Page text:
Altitude: 923 m (3,028 ft)
Trailhead: 10e rang Est, Notre-Dame-des-Bois
Trail used: Sentiers frontaliers #2, #1, #5
Elevation gain: 450 m (1,476 ft)
Total elevation gain : 803 m (2,635 ft)
Distance: 14 km (8.7 mi)
– Trail located in part on the USA-Canada border
*This story tells a hike combining Mount Saddle and the Marble Mountain.
If you do not know the Marble Mountain yet, now is the time to discover it! Still very little frequented, this mountain is perfect for a peaceful hike away from the crowds!
If you’re going for a bigger challenge, you’ll have to go for a ride on his big brother, Mount Saddle. Indeed, although less known, Mount Saddle is the highest of the two mountains. So, to reach the highest point of this section of the border, you will have to go for it.
First of all, you will have to reach the 10e rang East in Notre-Dame-de-Bois. In summer there is a large parking lot for walkers. In winter, parking is not cleared of snow, so you have to park your car along the road. Attention, it may even be that part of the road is not cleared at all, which would increase the distance of the hike.
The most beautiful part of the hike really starts from Lake Danger. Moreover, a campsite is laid out and you can sleep there for free. Access to all trails, camping and shelters on the Sentiers Frontaliers are free, with the exception of those inside the Louise-Gosford ZEC.
After Lake Danger, you reach the American border and it is from there that the true climb begins! In winter, this section is even more difficult because it is practically not borrowed, so there is no packed trail. You will have to open the way!
After a climb of at least 30 minutes, you will reach a small plateau between the border and the summit. You will have to make your way under the snowy fir tree branches along the SF1 trail.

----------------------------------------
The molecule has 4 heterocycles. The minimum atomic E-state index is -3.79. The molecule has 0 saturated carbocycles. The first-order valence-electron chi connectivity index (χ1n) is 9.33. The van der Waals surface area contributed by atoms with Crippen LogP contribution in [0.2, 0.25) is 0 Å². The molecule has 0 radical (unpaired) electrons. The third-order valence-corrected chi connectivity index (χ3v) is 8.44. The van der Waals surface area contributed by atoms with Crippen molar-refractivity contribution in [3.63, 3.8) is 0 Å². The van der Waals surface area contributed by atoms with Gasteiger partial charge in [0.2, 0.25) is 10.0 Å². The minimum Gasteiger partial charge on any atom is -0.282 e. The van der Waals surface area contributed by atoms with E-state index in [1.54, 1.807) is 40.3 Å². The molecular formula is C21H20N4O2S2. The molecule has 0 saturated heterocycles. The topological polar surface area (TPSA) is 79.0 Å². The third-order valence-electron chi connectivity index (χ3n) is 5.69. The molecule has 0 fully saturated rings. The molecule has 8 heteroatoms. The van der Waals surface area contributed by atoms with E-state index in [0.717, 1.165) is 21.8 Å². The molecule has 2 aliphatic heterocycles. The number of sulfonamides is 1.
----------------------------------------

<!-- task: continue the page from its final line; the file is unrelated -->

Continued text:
After a few minutes, you will finally reach the summit of the Marble Mountain, located on the edge of a cliff and marked by the traditional sign « Encounter at the top » of the tourist Route des sommets.
You will briefly go back on your steps for a few minutes towards the border to get to Mount Saddle. This section of the hike is exclusively on the border. You will have a good first descent right after leaving the Marble Mountain and you will arrive after a longer climb to the top of Mount Saddle, after about 1.5 km (1 mi).
The summit of Mount Saddle is marked by this small sign on the Canadian side of the border.
If you wanna push a little more, it is possible to go on a third secondary summit a little further on the border. The hike on this section of the border is generally interesting in winter.
You will love this section where there’s generally a big snow cover on trees. Here is a photo taken in December 2014 that demonstrates the beauty of this secondary summit!
To return to the car, you will have to take the same path on the border but in the opposite direction. Take time to enjoy the view!
Note that there is a lot of snowmobiles on the border. I’ve never seen it personally, but there’s always a lot of traces in the snow. Be careful as they can happen quickly, especially in turning sections.
Take time to enjoy the landscape one last time before returning to the SF5 trail to reach the parking lot.
One last thing, I happened regularly to lose the path at the bottom of Marble mountain, especially on the section that leads to Lake Danger. Keep an eye open and carry a map or a GPS!